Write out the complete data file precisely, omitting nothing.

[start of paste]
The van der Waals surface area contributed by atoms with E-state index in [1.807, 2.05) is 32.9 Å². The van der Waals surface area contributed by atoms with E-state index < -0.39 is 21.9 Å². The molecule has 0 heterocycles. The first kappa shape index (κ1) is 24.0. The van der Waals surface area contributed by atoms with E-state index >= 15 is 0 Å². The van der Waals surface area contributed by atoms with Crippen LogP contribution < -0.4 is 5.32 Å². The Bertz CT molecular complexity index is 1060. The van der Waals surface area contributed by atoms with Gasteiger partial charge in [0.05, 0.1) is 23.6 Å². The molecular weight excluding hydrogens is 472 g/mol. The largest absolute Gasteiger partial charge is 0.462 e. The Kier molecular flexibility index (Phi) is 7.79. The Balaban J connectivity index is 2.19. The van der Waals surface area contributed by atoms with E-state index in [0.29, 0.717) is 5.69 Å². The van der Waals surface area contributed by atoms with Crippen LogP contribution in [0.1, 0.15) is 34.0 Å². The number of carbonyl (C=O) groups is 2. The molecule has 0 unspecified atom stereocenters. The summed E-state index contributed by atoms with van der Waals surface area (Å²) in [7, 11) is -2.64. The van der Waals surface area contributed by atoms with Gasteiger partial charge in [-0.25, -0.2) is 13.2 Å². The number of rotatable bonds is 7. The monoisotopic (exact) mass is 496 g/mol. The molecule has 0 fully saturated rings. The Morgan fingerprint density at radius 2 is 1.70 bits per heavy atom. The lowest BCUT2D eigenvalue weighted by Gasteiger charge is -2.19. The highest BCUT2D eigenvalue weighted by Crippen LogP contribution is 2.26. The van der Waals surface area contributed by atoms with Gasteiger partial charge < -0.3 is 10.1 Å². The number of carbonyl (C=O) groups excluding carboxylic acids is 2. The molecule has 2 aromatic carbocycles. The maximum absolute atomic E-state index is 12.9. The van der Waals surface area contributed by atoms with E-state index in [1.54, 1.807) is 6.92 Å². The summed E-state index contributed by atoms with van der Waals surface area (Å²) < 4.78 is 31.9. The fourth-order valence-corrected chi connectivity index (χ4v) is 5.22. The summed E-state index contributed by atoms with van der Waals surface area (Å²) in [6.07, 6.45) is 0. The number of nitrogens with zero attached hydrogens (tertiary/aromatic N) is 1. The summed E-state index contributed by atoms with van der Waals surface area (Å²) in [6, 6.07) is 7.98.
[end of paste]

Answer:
The van der Waals surface area contributed by atoms with E-state index in [1.807, 2.05) is 32.9 Å². The van der Waals surface area contributed by atoms with E-state index < -0.39 is 21.9 Å². The molecule has 0 heterocycles. The first kappa shape index (κ1) is 24.0. The van der Waals surface area contributed by atoms with E-state index >= 15 is 0 Å². The van der Waals surface area contributed by atoms with Crippen LogP contribution < -0.4 is 5.32 Å². The Bertz CT molecular complexity index is 1060. The van der Waals surface area contributed by atoms with Gasteiger partial charge in [0.05, 0.1) is 23.6 Å². The molecular weight excluding hydrogens is 472 g/mol. The largest absolute Gasteiger partial charge is 0.462 e. The Kier molecular flexibility index (Phi) is 7.79. The Balaban J connectivity index is 2.19. The van der Waals surface area contributed by atoms with E-state index in [0.29, 0.717) is 5.69 Å². The van der Waals surface area contributed by atoms with Crippen LogP contribution in [0.1, 0.15) is 34.0 Å². The number of carbonyl (C=O) groups is 2. The molecule has 0 unspecified atom stereocenters. The summed E-state index contributed by atoms with van der Waals surface area (Å²) in [7, 11) is -2.64. The van der Waals surface area contributed by atoms with Gasteiger partial charge in [-0.25, -0.2) is 13.2 Å². The number of rotatable bonds is 7. The monoisotopic (exact) mass is 496 g/mol. The molecule has 0 fully saturated rings. The Morgan fingerprint density at radius 2 is 1.70 bits per heavy atom. The lowest BCUT2D eigenvalue weighted by Gasteiger charge is -2.19. The highest BCUT2D eigenvalue weighted by Crippen LogP contribution is 2.26. The van der Waals surface area contributed by atoms with Gasteiger partial charge < -0.3 is 10.1 Å². The number of carbonyl (C=O) groups excluding carboxylic acids is 2. The molecule has 2 aromatic carbocycles. The maximum absolute atomic E-state index is 12.9. The van der Waals surface area contributed by atoms with E-state index in [1.54, 1.807) is 6.92 Å². The summed E-state index contributed by atoms with van der Waals surface area (Å²) < 4.78 is 31.9. The fourth-order valence-corrected chi connectivity index (χ4v) is 5.22. The summed E-state index contributed by atoms with van der Waals surface area (Å²) in [6.07, 6.45) is 0. The number of nitrogens with zero attached hydrogens (tertiary/aromatic N) is 1. The summed E-state index contributed by atoms with van der Waals surface area (Å²) in [6, 6.07) is 7.98.